Mike’s career thrives to this day – he’s just released a duet record with Eric Johnson. Let’s be thankful he’s still with us. Many fellow travellers didn’t make it.

How To Sidestep Second-Album Syndrome: Danny Wilson’s Bebop Moptop

danny wilsonVirgin Records, released 17th July 1989

Bought: Our Price Richmond 1989

8/10

Summer 1989. Change was in the air. A new decade beckoned. De La Soul, acid house, Madchester, Kylie/Jason/Bros and New Kids On The Block were in. School was out…forever. Sixth-form college beckoned – but not yet. There was tennis to be played, Thunderbird wine to be drunk and music to be bought/played.

I was listening to Stevie Wonder’s Talking Book, Prince’s Batman and Sly Stone’s Fresh. And Bebop Moptop, Danny’s underrated second album. Apparently they turned down a few big-name US producers to helm the album themselves, and some might say they could have done with a slightly tighter quality control check. But for my money this more than justifies the potential of the debut.

DannyWilson1

‘Imaginary Girl’, ‘Loneliness’ and ‘The Ballad of Shirley MacLaine’ are dramatic torch songs taking Sinatra as their starting point, while ‘Never Gonna Be The Same’, ‘If Everything You Said Was True’ and ‘Goodbye Shanty Town’ are superb updates of the Steely style, the latter even throwing in some great ‘New Frontier‘ sequenced synths.

‘If You Really Love Me Let Me Go’ beautifully captures the subtlety and craft in their method; check out the passing piano chords that enjoin the various sections, livening up what could easily be a humdrum progression in another band’s hands.

The heavy lead guitar and slithering synth bass of ‘Charlie Biz’ suggest the lads had been listening to Prince‘s Lovesexy.  ‘Second Summer Of Love’ is a super-catchy, throwaway folk pastiche, and the only hit from the album, reaching UK number 23. Slightly less successful are ‘I Can’t Wait’ and the shambolic ‘NYC Shanty’, but no matter; they can’t stop this from being a first-class album with songs that are built to last.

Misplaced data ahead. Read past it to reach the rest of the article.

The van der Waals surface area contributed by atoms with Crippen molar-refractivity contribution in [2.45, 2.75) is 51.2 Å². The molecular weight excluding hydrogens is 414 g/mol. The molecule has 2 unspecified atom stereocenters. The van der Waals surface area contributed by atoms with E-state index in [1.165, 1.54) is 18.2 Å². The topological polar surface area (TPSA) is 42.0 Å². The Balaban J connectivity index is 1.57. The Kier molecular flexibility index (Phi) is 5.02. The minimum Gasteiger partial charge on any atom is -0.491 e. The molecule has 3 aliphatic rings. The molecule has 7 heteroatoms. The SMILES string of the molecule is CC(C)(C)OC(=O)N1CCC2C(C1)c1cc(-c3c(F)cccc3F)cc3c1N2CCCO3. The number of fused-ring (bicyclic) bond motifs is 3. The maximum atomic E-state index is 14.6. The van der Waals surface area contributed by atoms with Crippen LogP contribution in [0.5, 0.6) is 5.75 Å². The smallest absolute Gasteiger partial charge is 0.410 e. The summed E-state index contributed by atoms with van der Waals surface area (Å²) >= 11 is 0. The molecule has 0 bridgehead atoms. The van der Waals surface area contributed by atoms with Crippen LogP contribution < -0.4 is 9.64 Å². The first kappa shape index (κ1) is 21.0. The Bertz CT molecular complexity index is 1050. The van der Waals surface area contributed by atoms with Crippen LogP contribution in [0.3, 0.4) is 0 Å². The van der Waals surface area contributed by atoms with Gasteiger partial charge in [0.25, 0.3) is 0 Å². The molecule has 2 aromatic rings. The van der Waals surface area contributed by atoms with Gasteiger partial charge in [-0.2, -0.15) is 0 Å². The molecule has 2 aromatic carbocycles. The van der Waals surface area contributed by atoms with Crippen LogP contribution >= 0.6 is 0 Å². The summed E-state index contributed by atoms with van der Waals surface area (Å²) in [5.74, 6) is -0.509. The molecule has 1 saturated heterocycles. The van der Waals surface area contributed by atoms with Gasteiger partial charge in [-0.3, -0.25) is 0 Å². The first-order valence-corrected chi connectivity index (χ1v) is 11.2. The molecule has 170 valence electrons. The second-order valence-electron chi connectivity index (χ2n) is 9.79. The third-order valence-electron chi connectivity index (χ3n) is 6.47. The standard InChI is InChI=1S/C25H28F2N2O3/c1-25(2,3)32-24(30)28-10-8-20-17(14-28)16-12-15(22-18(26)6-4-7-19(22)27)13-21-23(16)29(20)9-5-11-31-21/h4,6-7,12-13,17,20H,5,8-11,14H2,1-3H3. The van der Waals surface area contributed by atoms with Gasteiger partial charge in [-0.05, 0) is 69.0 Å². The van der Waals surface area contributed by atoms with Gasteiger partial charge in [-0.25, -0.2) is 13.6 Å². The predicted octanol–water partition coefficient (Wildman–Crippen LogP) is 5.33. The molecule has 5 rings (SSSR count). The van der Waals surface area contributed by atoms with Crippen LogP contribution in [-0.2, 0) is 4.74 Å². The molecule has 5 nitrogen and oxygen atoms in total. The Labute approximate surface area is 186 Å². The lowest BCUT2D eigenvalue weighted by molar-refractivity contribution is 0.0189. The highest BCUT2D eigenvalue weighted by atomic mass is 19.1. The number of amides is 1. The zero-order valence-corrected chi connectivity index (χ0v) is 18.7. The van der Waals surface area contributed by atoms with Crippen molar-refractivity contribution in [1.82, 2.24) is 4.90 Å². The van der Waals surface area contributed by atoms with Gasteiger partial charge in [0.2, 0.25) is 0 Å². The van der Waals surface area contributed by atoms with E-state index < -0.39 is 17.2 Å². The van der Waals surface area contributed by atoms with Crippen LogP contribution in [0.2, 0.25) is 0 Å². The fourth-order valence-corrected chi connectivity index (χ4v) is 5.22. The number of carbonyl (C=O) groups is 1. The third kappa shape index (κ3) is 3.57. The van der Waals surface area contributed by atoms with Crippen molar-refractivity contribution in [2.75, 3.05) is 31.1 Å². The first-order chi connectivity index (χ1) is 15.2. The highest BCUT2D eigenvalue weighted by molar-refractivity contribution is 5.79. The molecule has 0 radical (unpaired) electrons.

danny wilson

Although Bebop Moptop reached number 24 in the UK album charts and sold more than the debut album, the lads went their separate ways after the promotion work was done and a few live dates undertaken. I saw them at the London Town And Country Club in autumn 1989 where a lavish, no-expense-spared backing band superbly recreated almost every nuance of the two albums.

Gary Clark resurfaced four years later with a fine solo album Ten Short Songs About Love, which could almost be viewed as Danny album number three as it featured sizeable contributions from both Kit Clark and bassist Ged Grimes (currently the bassist for Simple Minds).

But Bebop Moptop rounded off my 1980s in a very classy way. Goodbye, Danny – for now…

 

Love And Money’s James Grant on classic album ‘Strange Kind Of Love’

loveandmoney

In the miasma of soap-opera tie-ins, boy-band debuts, one-hit wonders and Stock, Aitken and Waterman productions that constituted late-’80s pop, Love and Money’s second album Strange Kind Of Love was a total breath of fresh air. 

Released in December 1988 and produced in Los Angeles and New York by legendary Steely Dan helmer Gary Katz, the record was a triumph.

James Grant’s literate, dramatic songs of romantic anguish and corporate avarice were built to last. Musicians had a field day with the rock-solid grooves (courtesy of Jeff Porcaro and late great bassist Bobby Paterson) and Grant’s intricate guitar work.

Critics of the time were generally confused but I was sold from the first bar of ‘Hallejulah Man’. Funkier than the likes of Curiosity Killed The Cat or Hipsway but lyrically just as piquant as The Smiths, Love And Money joined Prefab Sprout, Prince, The Blue Nile, Danny Wilson, David Sylvian, De La Soul, Scritti Politti and Cocteau Twins in my list of late-’80s pop saviours.